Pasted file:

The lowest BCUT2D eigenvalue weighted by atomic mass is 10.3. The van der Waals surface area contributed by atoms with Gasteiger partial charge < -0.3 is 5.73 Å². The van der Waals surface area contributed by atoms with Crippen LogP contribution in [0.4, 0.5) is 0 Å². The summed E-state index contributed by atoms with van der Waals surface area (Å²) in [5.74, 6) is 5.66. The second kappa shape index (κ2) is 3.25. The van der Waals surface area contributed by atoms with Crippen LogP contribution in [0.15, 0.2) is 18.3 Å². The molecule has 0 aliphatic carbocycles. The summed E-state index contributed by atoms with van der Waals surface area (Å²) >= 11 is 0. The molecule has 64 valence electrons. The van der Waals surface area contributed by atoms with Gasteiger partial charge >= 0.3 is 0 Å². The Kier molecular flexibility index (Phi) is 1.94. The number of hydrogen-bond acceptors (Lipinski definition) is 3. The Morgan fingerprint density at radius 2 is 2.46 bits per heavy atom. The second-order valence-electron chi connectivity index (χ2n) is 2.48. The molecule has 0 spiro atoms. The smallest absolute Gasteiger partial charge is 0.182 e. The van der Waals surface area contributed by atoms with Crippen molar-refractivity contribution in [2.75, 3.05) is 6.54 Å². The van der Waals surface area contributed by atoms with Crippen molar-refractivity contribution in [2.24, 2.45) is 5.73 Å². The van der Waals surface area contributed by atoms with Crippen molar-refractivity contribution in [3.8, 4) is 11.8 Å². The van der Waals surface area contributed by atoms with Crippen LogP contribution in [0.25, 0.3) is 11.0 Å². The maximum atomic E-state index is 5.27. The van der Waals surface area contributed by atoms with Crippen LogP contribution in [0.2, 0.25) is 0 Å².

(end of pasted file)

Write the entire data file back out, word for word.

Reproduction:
The lowest BCUT2D eigenvalue weighted by atomic mass is 10.3. The van der Waals surface area contributed by atoms with Gasteiger partial charge < -0.3 is 5.73 Å². The van der Waals surface area contributed by atoms with Crippen LogP contribution in [0.4, 0.5) is 0 Å². The summed E-state index contributed by atoms with van der Waals surface area (Å²) in [5.74, 6) is 5.66. The second kappa shape index (κ2) is 3.25. The van der Waals surface area contributed by atoms with Crippen LogP contribution in [0.15, 0.2) is 18.3 Å². The molecule has 0 aliphatic carbocycles. The summed E-state index contributed by atoms with van der Waals surface area (Å²) >= 11 is 0. The molecule has 64 valence electrons. The van der Waals surface area contributed by atoms with Gasteiger partial charge >= 0.3 is 0 Å². The Kier molecular flexibility index (Phi) is 1.94. The number of hydrogen-bond acceptors (Lipinski definition) is 3. The Morgan fingerprint density at radius 2 is 2.46 bits per heavy atom. The second-order valence-electron chi connectivity index (χ2n) is 2.48. The molecule has 0 spiro atoms. The smallest absolute Gasteiger partial charge is 0.182 e. The van der Waals surface area contributed by atoms with Crippen molar-refractivity contribution in [2.75, 3.05) is 6.54 Å². The van der Waals surface area contributed by atoms with Crippen molar-refractivity contribution in [2.24, 2.45) is 5.73 Å². The van der Waals surface area contributed by atoms with Crippen molar-refractivity contribution in [3.8, 4) is 11.8 Å². The van der Waals surface area contributed by atoms with Crippen LogP contribution in [0.25, 0.3) is 11.0 Å². The maximum atomic E-state index is 5.27. The van der Waals surface area contributed by atoms with Crippen LogP contribution in [0.2, 0.25) is 0 Å².